Just last week, western Japan was battered by Typhoon Jebi, the strongest typhoon to make landfall in 25 years, which killed at least 13 people and inundating the region’s biggest international airport.

FILE PHOTO: Residents of Tokyo's Katsushika ward show a floating boat which they keep for a possible flood in Tokyo, Japan August 24, 2018. REUTERS/Kim Kyung-Hoon

FILE PHOTO: Residents of Tokyo’s Katsushika ward show a floating boat which they keep for a possible flood in Tokyo, Japan August 24, 2018. REUTERS/Kim Kyung-Hoon

EVACUATION NIGHTMARE

In late August, five low-lying wards in Tokyo jointly unveiled hazard maps outlining areas at high risk of flooding, and warned that up to 2.5 million residents may need to evacuate in case of a major disaster.

The maps, which will be available to residents online and via hard copy, show how deep floodwater would likely be for each area, and how long each area would remain underwater.

But such maps were largely ignored during the deadly flooding in western Japan in July.

If a disaster hits during weekday working hours, the number of evacuees could swell to 5 million, including those from neighboring wards, says Tsuchiya – a logistical nightmare. Tokyo prefecture has grown to 14 million people, with millions more in surrounding areas.

Abe’s ruling Liberal Democratic Party has called for a new ministry that would focus on disaster prevention and recovery. Currently that is overseen by the Cabinet Office, which handles other disparate tasks such as laying out basic fiscal policy and nurturing technological innovation.

Companies also are waking up to the danger of floods, said Tomohisa Sashida, senior principal consultant at Tokio Marine & Nichido Risk Consulting.

“We have been often approached for quake-related business continuity plans.” he said. “But now they realize they need to keep flood risks in mind and flood-related consultations are certainly on the rise.”

(Reporting by Kiyoshi Takenaka and Kwiyeon Ha; Editing by Malcolm Foster and Gerry Doyle)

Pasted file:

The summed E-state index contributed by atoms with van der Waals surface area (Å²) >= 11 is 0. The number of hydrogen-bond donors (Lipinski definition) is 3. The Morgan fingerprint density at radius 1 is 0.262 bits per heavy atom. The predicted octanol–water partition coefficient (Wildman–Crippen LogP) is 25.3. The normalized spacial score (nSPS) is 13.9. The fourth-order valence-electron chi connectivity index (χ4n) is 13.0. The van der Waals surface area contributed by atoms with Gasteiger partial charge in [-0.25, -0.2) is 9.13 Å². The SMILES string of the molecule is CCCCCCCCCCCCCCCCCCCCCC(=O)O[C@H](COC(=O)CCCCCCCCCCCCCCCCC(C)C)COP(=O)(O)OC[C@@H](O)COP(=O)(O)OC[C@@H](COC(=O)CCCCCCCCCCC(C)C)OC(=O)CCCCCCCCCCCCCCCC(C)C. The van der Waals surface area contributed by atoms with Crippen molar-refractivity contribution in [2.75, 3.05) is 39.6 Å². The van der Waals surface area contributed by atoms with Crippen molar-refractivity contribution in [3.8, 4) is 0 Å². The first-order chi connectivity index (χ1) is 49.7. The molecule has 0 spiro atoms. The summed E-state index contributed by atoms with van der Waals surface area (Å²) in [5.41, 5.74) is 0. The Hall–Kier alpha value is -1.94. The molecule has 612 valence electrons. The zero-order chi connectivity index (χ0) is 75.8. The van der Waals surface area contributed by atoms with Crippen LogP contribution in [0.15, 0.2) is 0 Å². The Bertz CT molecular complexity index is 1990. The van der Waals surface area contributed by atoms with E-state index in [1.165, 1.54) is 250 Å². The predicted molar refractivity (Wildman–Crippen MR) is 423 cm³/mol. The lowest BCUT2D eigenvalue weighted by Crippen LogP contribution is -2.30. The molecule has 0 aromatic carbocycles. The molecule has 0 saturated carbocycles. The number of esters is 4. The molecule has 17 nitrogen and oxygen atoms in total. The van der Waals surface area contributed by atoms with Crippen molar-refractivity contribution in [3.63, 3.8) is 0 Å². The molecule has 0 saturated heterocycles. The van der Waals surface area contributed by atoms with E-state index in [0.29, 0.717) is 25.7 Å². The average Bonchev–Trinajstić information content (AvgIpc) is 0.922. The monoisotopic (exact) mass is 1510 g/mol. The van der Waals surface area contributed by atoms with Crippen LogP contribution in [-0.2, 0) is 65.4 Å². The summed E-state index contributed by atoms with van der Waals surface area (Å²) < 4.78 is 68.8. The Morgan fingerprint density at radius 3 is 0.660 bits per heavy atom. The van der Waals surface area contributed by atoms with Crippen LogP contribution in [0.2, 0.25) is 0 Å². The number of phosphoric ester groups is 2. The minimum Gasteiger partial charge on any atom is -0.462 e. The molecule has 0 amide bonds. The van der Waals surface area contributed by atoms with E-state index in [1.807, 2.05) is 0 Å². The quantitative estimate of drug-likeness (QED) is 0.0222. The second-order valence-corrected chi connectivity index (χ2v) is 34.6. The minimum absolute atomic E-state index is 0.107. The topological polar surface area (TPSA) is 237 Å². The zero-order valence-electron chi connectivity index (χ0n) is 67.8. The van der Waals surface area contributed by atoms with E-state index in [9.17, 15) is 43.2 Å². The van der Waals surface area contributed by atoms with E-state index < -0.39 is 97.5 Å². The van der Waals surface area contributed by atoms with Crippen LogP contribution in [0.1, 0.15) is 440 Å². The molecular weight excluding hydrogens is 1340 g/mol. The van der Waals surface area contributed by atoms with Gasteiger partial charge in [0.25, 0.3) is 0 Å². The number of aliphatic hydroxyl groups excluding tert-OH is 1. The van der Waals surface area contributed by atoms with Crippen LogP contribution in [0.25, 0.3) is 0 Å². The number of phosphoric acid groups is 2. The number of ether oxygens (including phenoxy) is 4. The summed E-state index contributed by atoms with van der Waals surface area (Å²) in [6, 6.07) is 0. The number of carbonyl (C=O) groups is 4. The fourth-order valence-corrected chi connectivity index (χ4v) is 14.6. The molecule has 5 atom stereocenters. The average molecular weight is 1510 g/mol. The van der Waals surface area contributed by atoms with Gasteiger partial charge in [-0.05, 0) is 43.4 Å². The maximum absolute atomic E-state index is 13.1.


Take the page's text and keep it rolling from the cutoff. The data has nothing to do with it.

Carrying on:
Japanese capital holds first North Korean missile attack drill

Participants run during an anti-missile evacuation drill at the Tokyo Dome City amusement park in Tokyo, Japan January 22, 2018.

TOKYO (Reuters) – Tokyo held its first missile evacuation drill on Monday with volunteers taking cover in subway stations and other underground spaces that would double as shelters for the Japanese capital in the event of a North Korean missile strike.

The choreographed evacuations at a fair ground and park ringing the Tokyo Dome baseball stadium involved around 300 volunteers.

Small groups of protesters scuffled with police as they demonstrated against what they criticized as a war game that fanned public fear.

While hope grows that North Korea’s participation in next month’s Winter Olympics in South Korea may help defuse tension in the region, Japan is escalating efforts to prepare its citizens for a possible war.

Tokyo believes the threat posed by Pyongyang’s ballistic missile and nuclear weapons development is deepening.

“A missile from North Korea would arrive in less than 10 minutes and the first alert would come about three minutes after launch, which gives us only around five minutes to find shelter,” Hiroyuku Suenaga, a Japanese government official, told volunteers after the Tokyo exercise.

Small Japanese towns and villages have conducted similar drills as North Korea has pushed ahead with its missile and nuclear weapons programs.

North Korea conducted its most recent and biggest nuclear bomb test in September and has tested dozens of ballistic missiles. The latest missile test in November reached an altitude of about 4,475 km (2,780 miles) and flew 950 km (590 miles), passing over Japan before splashing into waters in Japan’s exclusive economic zone.

Pyongyang says its weapons programs are a necessary defense against a possible U.S. invasion.

Amid public concern over the possibility of more missile launches, Japanese public broadcaster NHK issued a false launch alarm urging people to take shelter six days ago. That came days after a similar false alert caused panic across Hawaii.

“I am not that worried about North Korea, if something happened that would be frightening,” said Hidenobu Kondo, one of the volunteer evacuees. However, the 50-year-old company employee said the drill would not be of much use in the event of real attack.

“If I was at work it might be easy to evacuate, but If I was outside somewhere it would be more difficult,” Kondo said.

Japan’s defenses against a ballistic missile strike include Aegis destroyers in the Sea of Japan armed with interceptor missiles designed to destroy warheads in space. PAC-3 Patriot missile batteries represent a last line of defense against warheads that can plunge to their targets at several kilometers per second.

Japan has also decided to buy two land-based Aegis batteries and cruise missiles that could strike North Korean missile sites.

(Reporting by Tim Kelly; Editing by Paul Tait)

Putin says U.S. missile systems in Alaska, South Korea challenge Russia

Russian President Vladimir Putin speaks during a meeting with representatives of international news agencies in St. Petersburg, Russia, June 1, 2017.

By Denis Pinchuk and Andrew Osborn

ST PETERSBURG/MOSCOW (Reuters) – Russian President Vladimir Putin said on Thursday that elements of a U.S. anti-missile system in Alaska and South Korea were a challenge to Russia and that Moscow had no choice but to build up its own forces in response.